More retailers under the hammer for inaccessible websites

Thursday, 14 September 2017 10:07am

A new wave of lawsuits has begun in the USA with Kmart, McDonald’s, Sears, Ace Hardware, and GrubHub among the latest to be sued by blind and vision-impaired people for having inaccessible websites that exclude them from ordering products online.

Judges gavel hammer

Judges gavel hammer

A blind woman is alleging in the Chicago federal court that three major retailers are denying her, and similarly vision-impaired people, access to their websites in violation of US federal law. Kayla Reed filed suits on 8 September against hardware retailer Ace Hardware, flooring retailer Empire Today and discount store chain Kmart.

Reed is represented in the actions by attorneys with the PaytonDann firm, of Chicago, and Manning Law Office, of Newport Beach, California. These law firms are also handling similar website suits lodged this year on behalf of other blind plaintiffs against retail giant Sears, the McDonald’s fast-food chain, and the GrubHub on-demand food delivery service.

They were also handling a case against major multinational company, Kraft Heinz Foods, which was settled on 26 June for an undisclosed financial amount, with costs up to the point of settlement paid by the defendant, Kraft Heinz Foods.

The cornerstone of these complaints allege the companies being sued maintain websites for consumers that are unusable for the vision-impaired. The federal Americans with Disabilities Act (ADA) requires sales, rental and service establishments accommodate the vision-impaired, and as a consequence, it is being alleged that companies are breaching the ADA across the country, as well as being in violation of California’s Unruh Civil Rights Act.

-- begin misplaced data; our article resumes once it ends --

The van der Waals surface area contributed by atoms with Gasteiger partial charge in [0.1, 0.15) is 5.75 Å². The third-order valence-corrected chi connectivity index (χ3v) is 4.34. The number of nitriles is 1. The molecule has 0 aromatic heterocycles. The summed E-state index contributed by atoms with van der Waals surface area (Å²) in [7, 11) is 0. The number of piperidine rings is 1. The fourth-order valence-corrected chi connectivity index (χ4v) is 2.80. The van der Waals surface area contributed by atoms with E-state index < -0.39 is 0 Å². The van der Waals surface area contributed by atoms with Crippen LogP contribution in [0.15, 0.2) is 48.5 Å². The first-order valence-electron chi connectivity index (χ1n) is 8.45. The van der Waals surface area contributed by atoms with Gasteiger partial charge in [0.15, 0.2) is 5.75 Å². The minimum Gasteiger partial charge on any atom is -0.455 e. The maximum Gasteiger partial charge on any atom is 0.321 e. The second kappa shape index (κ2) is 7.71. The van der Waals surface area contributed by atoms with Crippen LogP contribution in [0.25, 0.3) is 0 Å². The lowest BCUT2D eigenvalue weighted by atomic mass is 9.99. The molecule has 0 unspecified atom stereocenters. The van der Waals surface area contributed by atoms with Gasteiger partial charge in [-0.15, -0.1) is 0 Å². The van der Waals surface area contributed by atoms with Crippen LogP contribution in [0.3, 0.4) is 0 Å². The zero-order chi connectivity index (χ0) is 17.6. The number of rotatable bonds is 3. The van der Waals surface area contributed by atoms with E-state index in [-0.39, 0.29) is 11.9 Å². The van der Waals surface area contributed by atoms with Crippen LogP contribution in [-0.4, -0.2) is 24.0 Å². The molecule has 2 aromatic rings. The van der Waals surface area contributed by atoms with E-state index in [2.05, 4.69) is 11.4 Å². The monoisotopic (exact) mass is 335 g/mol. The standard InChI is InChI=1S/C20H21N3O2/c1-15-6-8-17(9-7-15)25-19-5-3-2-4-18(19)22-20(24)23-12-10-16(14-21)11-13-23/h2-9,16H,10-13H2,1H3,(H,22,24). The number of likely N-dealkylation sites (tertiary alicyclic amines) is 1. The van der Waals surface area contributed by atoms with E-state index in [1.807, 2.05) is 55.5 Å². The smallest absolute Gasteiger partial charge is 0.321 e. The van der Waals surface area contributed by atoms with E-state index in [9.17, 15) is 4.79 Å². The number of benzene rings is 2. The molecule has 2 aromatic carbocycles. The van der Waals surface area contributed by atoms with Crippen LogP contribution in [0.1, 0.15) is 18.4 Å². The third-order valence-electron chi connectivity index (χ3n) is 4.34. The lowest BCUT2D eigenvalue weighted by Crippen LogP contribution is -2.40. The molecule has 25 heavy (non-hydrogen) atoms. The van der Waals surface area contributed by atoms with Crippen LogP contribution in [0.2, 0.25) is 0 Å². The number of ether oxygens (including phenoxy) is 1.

“As an essential tool for many Americans, when accessible, the internet provides individuals with disabilities great independence,” Reed announced in her lawsuit. She went on to say that screen-readers that are used to impart information for blind and vision-impaired people, encountered ‘access barriers’ consisting of graphics, links and buttons that are not labelled or wrongly labelled, or lack alternative text, which is an embedded invisible code.

Further, Reed charged the websites are confusingly structured. All these factors prevent or obstruct navigation of the sites for the vision-impaired, Reed claimed. And in the case of Kmart, it is alleged that the company’s mobile app is not accessible to blind or vision-impaired people.

Under the provisions of the ADA, Ms Reed wants an injunction to force the companies to correct the problems, as well as an unspecified amount of money for her mental anguish, loss of dignity, and any other intangible injuries, which could well be a very high sum.

For more information and/or to talk about a solution to your organisation's online accessibility issues to ensure that sections of the community are not being excluded, you can email Media Access Australia at

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